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Ned Sublette by Garnette Cadogan
WEB EXCLUSIVE! Musician turned musicologist Ned Sublette unravels the histories and sounds that shaped New Orleans, our most “American” city. Out now: The World that Made New Orleans: From Spanish Silver to Congo Square.
Brings together the many aspects of the Vaquero Gentleman.
This is Part 1 of two parts.
Includes performance video clips and photographs.
Here's a sample of what they talk about.
[ NS Well, the word “Creole,” which can almost function as a red flag, has multiple meanings. Especially in Louisiana, where words often don’t mean the same things they mean elsewhere. The word Creole, from the Portuguese or Spanish criar — to raise, as in a child — became crioulo, a person born in the New World. It doesn’t imply anything about the skin tone of the person. The criollos in Cuba were the people born in Cuba at a time when the concept of Cuban nationality didn’t exist, as opposed to the peninsulares, from Spain. The idea of creolization is a fundamental concept of New World cultural theory. Certainly, writing about Cuban culture would be meaningless without it. In Louisiana this word got flipped around to where it meant something rather different. It came to mean French-speaking people. Some Louisiana historians of a bygone era insisted that Creoles were only white. More typically, the word has come to mean a lighter-skinned, and often more highly educated, person of partly French or Spanish, and partly African descent, versus the darker-skinned people of English-speaking descent. For example, Jelly Roll Morton, whose real name was Ferdinand LaMothe—a classic example of a New Orleans Creole. This was the successor class to the free people of color of slavery days.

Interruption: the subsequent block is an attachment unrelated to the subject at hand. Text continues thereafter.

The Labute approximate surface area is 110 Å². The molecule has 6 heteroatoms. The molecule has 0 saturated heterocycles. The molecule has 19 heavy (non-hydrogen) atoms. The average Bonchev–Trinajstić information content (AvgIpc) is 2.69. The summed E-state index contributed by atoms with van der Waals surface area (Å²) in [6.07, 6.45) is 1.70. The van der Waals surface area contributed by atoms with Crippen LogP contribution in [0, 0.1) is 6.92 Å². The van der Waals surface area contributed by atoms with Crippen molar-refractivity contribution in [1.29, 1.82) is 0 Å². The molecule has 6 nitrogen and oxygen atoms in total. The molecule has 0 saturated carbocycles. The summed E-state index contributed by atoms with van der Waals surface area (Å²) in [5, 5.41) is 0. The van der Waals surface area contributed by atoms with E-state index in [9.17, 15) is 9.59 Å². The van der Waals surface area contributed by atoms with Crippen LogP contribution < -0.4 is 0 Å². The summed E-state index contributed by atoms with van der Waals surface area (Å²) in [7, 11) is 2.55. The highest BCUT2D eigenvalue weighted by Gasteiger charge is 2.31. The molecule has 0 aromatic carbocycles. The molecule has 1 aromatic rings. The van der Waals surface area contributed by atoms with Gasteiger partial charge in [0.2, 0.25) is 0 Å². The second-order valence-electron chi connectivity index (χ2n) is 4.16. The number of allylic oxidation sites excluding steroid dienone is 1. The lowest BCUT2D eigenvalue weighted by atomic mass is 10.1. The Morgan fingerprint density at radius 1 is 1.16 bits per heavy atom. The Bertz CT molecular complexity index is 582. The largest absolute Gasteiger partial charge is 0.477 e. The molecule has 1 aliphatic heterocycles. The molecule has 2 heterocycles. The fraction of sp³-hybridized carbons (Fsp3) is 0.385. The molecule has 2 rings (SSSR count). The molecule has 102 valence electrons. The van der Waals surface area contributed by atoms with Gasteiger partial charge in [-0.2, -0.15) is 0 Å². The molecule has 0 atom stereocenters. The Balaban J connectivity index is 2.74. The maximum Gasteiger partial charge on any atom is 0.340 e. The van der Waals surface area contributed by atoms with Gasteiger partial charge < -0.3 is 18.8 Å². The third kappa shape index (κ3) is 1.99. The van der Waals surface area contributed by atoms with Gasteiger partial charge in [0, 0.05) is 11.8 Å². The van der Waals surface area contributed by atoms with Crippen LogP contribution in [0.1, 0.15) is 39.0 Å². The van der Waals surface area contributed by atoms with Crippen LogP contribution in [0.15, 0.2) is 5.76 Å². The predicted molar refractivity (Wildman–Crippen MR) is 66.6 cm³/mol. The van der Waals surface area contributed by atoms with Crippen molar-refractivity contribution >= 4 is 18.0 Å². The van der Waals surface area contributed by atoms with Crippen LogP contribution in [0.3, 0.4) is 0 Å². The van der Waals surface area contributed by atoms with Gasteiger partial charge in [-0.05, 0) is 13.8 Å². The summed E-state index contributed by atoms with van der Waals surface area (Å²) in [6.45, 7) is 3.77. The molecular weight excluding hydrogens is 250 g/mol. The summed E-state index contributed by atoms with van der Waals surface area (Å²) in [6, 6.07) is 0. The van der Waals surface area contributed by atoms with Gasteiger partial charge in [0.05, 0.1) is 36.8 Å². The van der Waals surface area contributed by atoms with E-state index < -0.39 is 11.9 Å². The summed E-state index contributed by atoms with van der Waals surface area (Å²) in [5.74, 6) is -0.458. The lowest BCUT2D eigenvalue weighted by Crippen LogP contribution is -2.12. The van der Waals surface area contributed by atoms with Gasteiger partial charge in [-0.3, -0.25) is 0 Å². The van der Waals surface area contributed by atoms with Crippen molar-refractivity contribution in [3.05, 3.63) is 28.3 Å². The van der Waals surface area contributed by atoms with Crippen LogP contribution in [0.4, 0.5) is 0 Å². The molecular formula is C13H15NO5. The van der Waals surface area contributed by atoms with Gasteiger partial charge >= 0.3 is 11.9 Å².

In New Orleans, it’s a very confusing word that reaches directly into one of the fundamental dramas of the city: racial mixture.
GC Certainly, the word Creole is fraught with misunderstandings, and the way in which people argue over it—especially in New Orleans, where that argument has been going on since the early 19th century—points to the central role that race plays in the meaning of New Orleans. Indeed, it reveals something you hinted at: New Orleans is both a place and idea. As idea, people like to think of it as difference. You, however, by describing it as an “alternative American history in and of itself” have latched onto it as a different and quintessentially American spot.
NS Not merely a peculiar spot, but the logical outcome of competing international forces.
GC Your argument, then, is that New Orleans is not merely a small, different city, but is a city at the crux of America’s…
NS At the absolute crossroads of American history! Over and over again. Including now.
GC New Orleans—at once very American and very un-American! ]